The birds were plentiful, and beautiful, and very interesting to watch - but I have no idea what they are...

    We saw lots of vultures too - I didn't take any photos of them... :-)

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    Everglades National Park - Anhinga Trail

    by TravellerMel Updated Mar 9, 2011

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    Everglades National Park
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    Driving from Key West to catch our plane in Ft. Lauderdale, we had approximately 1 hour to spend at the Everglades National Park. After getting our Passport to Your National Parks book stamped, we talked to the ranger on duty, who recommended the Anhinga Trail. He provided a map and directions to the trailhead and we were on our way.

    We paid the $10/car admission fee and were at the trailhead in about 10 minutes. SO COOL - the Anhinga Trail is a boardwalk-type walking trail which brought us up close and sometimes directly above the wildlife. We stopped counting once we reached our 20th alligator sighting, plus saw turtles and many, many different birds. We were able to make the semi-loop trail in just about an hour (I take a lot of photos...) and were satisfied with our short visit.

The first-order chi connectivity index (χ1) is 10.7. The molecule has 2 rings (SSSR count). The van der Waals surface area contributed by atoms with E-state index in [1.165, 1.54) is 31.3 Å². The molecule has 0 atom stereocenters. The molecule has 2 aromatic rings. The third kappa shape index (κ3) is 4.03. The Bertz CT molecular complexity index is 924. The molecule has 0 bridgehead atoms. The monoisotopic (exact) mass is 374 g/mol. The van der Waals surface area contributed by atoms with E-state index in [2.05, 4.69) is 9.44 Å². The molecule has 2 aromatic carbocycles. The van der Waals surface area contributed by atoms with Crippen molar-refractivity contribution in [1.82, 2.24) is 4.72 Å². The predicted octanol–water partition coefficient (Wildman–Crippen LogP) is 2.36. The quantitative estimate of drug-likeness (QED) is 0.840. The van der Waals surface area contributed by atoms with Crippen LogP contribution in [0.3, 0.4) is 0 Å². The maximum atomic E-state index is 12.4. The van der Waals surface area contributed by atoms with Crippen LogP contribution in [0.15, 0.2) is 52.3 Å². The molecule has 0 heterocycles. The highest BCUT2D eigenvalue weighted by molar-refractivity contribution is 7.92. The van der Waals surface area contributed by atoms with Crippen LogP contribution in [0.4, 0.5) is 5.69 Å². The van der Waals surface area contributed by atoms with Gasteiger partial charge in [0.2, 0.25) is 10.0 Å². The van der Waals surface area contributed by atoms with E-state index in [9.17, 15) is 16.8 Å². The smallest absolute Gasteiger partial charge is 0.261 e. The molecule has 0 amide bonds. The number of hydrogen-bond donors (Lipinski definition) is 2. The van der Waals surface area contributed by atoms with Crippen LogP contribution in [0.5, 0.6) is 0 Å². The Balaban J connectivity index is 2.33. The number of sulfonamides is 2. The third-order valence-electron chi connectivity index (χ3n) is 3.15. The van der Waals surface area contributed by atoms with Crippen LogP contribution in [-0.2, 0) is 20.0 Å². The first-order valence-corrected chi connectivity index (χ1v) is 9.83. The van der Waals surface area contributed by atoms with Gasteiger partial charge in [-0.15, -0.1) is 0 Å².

We want to go back again and spend more time on some of the longer trails - the Everglades National Park is very large and has many outdoor opportunities, but I am very happy we were even able to spend a little time there.

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    Black Vulture

    by Basaic Written Jun 12, 2010

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    Black Vulture

    This is a black vulture, a cousin to the ones we see a lot in the west. If you see one of these in the parking area, keep a close eye on them; they like to eat the rubber around your windshield and your windshield wipers.

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    Great Blue Heron

    by Basaic Written Jun 12, 2010

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    Great Blue Heron
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    Another bird I saw several of was the Great Blue Heron. This is the largest North American Heron with a hieght of about 4 1/2 feet. There are a few differnt subspecies of Great Blue Herons living in the Everglades.